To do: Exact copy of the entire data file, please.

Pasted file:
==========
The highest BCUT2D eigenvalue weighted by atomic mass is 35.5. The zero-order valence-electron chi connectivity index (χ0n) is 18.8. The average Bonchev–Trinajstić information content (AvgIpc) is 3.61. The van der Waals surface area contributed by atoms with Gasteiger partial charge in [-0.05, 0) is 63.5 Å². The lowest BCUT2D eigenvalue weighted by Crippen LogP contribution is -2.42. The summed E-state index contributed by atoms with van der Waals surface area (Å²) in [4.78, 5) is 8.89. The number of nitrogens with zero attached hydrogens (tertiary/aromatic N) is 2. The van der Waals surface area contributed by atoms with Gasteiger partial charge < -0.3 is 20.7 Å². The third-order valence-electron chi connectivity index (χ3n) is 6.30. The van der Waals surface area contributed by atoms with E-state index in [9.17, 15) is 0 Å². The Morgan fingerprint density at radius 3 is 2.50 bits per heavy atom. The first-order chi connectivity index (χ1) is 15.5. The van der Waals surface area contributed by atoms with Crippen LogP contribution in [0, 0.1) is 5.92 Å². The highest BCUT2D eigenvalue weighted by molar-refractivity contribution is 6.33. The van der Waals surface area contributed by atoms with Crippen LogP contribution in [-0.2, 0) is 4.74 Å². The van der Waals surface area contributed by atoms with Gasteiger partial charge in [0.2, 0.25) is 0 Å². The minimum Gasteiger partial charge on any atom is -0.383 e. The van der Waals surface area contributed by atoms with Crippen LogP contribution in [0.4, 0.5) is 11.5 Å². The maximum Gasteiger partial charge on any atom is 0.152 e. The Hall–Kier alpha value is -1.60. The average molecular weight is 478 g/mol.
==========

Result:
The highest BCUT2D eigenvalue weighted by atomic mass is 35.5. The zero-order valence-electron chi connectivity index (χ0n) is 18.8. The average Bonchev–Trinajstić information content (AvgIpc) is 3.61. The van der Waals surface area contributed by atoms with Gasteiger partial charge in [-0.05, 0) is 63.5 Å². The lowest BCUT2D eigenvalue weighted by Crippen LogP contribution is -2.42. The summed E-state index contributed by atoms with van der Waals surface area (Å²) in [4.78, 5) is 8.89. The number of nitrogens with zero attached hydrogens (tertiary/aromatic N) is 2. The van der Waals surface area contributed by atoms with Gasteiger partial charge < -0.3 is 20.7 Å². The third-order valence-electron chi connectivity index (χ3n) is 6.30. The van der Waals surface area contributed by atoms with E-state index in [9.17, 15) is 0 Å². The Morgan fingerprint density at radius 3 is 2.50 bits per heavy atom. The first-order chi connectivity index (χ1) is 15.5. The van der Waals surface area contributed by atoms with Crippen LogP contribution in [0, 0.1) is 5.92 Å². The highest BCUT2D eigenvalue weighted by molar-refractivity contribution is 6.33. The van der Waals surface area contributed by atoms with Crippen LogP contribution in [-0.2, 0) is 4.74 Å². The van der Waals surface area contributed by atoms with Gasteiger partial charge in [0.2, 0.25) is 0 Å². The minimum Gasteiger partial charge on any atom is -0.383 e. The van der Waals surface area contributed by atoms with Crippen LogP contribution in [0.4, 0.5) is 11.5 Å². The maximum Gasteiger partial charge on any atom is 0.152 e. The Hall–Kier alpha value is -1.60. The average molecular weight is 478 g/mol.